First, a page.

He speaks fluent Cree (his mother tongue), French, and English, though his Spanish is fast catching up. As well, having been trained by extraordinary teachers as a classical musician, he plays the piano “fluently.” In fact, he enjoys, as often as he can, combining his many lectures and readings around the world with performances at the piano, both solo and with singer/musician friends and colleagues (when available), mostly all with songs that he himself has written (both music and lyrics) over the years for his own shows, his own cabarets, his own “musicals.” Many of these songs, in fact, are written with Cree lyrics — Cree jazz? Cree cabaret? Cree Kurt Weill? Come and see them! Last, on the subject of language, his work, to date, has been translated into eleven languages.

He was born the 11th of 12 children on the 6th of December, 1951 in a snow bank. That is to say, he was born in a tent pitched in a snow bank (in one awful hurry!) on an island in a lake in the remotest reaches of northwestern Manitoba where it meets the Northwest Territories, Saskatchewan and what, since 1999, has been called Nunavut. His caribou-hunting family traversing the tundra, as always in those days, by dogsled, this lake – called Maria (pronounced “Ma-rye-ah”) – is situated some 200 kilometres north of the Indian reserve (Barren Lands) to which he belongs, the village for which is called Brochet (“Bro-shay”). He grew up NOT on the reserve, however, but rather in the spectacularly beautiful natural landscape that is Canada’s sub-Arctic, an un-peopled region of hundreds of lakes, endless forests of spruce and pine, and great herds of caribou. Today (as for the past eleven years), he divides his year equally between, in summer, a cottage on a lake in the heart of Ojibway (and French) Ontario just south of Sudbury (from whence hails his partner of 29 years) and, in winter, Gatineau Québec. At both of these locales — i.e. Canada and France — he is currently hard at work on his second and, as yet, untitled novel.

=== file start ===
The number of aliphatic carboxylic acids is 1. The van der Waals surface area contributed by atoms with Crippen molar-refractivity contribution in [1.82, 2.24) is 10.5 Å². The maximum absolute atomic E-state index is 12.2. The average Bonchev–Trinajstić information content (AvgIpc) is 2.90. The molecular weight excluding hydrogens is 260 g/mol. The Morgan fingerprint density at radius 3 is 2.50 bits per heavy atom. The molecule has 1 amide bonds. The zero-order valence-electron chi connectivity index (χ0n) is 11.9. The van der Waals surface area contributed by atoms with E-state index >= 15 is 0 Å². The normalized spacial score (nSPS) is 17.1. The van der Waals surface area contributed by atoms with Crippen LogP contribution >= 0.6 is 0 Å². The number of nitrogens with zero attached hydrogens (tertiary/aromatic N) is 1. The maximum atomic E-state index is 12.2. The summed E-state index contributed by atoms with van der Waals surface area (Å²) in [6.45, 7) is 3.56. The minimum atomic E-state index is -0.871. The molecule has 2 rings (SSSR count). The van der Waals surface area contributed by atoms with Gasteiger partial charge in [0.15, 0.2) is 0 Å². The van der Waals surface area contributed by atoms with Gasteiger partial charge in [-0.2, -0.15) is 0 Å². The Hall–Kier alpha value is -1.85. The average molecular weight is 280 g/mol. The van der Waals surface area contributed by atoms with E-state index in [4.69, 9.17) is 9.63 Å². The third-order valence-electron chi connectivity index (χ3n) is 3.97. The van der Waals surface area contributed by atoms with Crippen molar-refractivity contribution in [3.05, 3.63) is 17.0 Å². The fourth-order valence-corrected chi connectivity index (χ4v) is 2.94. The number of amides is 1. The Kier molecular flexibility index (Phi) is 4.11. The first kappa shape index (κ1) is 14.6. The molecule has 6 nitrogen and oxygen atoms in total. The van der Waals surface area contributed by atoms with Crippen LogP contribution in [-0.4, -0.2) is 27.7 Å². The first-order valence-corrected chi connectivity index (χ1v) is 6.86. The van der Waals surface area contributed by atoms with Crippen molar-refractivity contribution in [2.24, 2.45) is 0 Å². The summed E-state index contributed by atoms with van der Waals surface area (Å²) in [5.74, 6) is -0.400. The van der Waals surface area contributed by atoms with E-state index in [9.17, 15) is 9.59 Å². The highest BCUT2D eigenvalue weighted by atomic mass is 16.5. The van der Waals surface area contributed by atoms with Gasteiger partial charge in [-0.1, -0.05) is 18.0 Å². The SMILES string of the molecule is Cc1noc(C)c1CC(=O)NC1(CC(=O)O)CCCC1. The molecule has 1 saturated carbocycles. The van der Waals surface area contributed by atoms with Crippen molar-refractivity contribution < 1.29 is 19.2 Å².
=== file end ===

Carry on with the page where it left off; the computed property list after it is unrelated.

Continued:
He thanks anyone and everyone for what, so far, has been an extraordinary “journey,” a magic carpet ride of the very first order.